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When the college basketball rules committee made the decision to trim the shot clock down to 30 second from 35, one reason for the switch was the desire to improve offensive production. With offensive numbers at their lowest point in years, proponents of the move see the shot clock change as a necessary move if scoring is to improve.

Whether or not that winds up being the case will be seen throughout the upcoming season, but teams are still having to make adjustments during the preseason.

Virginia, which has played at a snail’s pace (and with great success, mind you) in recent years, made some adjustments to their summer work in anticipation of playing with a 30-second shot clock. One adjustment was more games of 3-on-3 with a 15-second shot clock, which forced all involved to be more decisive in their offensive decision-making.

While the pack-line defense will always be a staple of Tony Bennett’s teams, the feeling in Charlottesville is that they’ve got the offensive firepower needed to both play faster and be more efficient offensively than they were in 2014-15 (29th nationally in adjusted offensive efficiency per Ken Pomeroy). One of the players who will lead the way is senior guard Malcolm Brogdon, who led the team in scoring and was a first team All-ACC selection, and he discussed the team’s outlook with Mike Barber of the Richmond Times-Dispatch.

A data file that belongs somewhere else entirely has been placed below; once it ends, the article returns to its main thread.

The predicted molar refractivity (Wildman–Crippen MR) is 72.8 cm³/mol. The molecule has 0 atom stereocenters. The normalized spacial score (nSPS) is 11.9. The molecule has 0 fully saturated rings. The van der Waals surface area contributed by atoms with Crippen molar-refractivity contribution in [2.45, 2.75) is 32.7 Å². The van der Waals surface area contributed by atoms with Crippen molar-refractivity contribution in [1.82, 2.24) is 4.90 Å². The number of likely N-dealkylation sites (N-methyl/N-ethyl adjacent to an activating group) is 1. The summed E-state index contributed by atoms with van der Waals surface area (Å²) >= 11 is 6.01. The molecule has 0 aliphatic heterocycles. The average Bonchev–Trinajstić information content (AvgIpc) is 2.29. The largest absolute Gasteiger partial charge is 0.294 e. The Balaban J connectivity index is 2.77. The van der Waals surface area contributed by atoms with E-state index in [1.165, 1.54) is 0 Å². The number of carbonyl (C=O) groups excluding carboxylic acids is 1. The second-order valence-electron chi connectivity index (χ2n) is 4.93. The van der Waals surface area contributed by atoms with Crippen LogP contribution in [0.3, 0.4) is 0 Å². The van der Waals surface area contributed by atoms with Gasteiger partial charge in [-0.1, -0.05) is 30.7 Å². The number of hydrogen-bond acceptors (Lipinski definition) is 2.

And even though Anderson’s highlight-reel shot blocking was the thing that frequently fueled fast-breaks for U.Va. last season, Brogdon and [Anthony] Gill said they expect this year’s team to actually push the tempo even more.

“I think we’re going to be a team that gets out and runs more,” Brogdon said. “I think we’ll have three guards on the floor, most of the time, will be able to handle the ball as a point guard and get out in transition. I think we’ll play a lot faster.”

Brogdon and Gill are two of the team’s three returning starters with point guard London Perrantes being the other, and the Cavaliers also return most of their reserves from last year’s rotation. That experience will help them on both ends of the floor as they prepare for a run at a third straight ACC regular season title. And in theory it also allows them to extend themselves a bit more offensively than they did a season ago.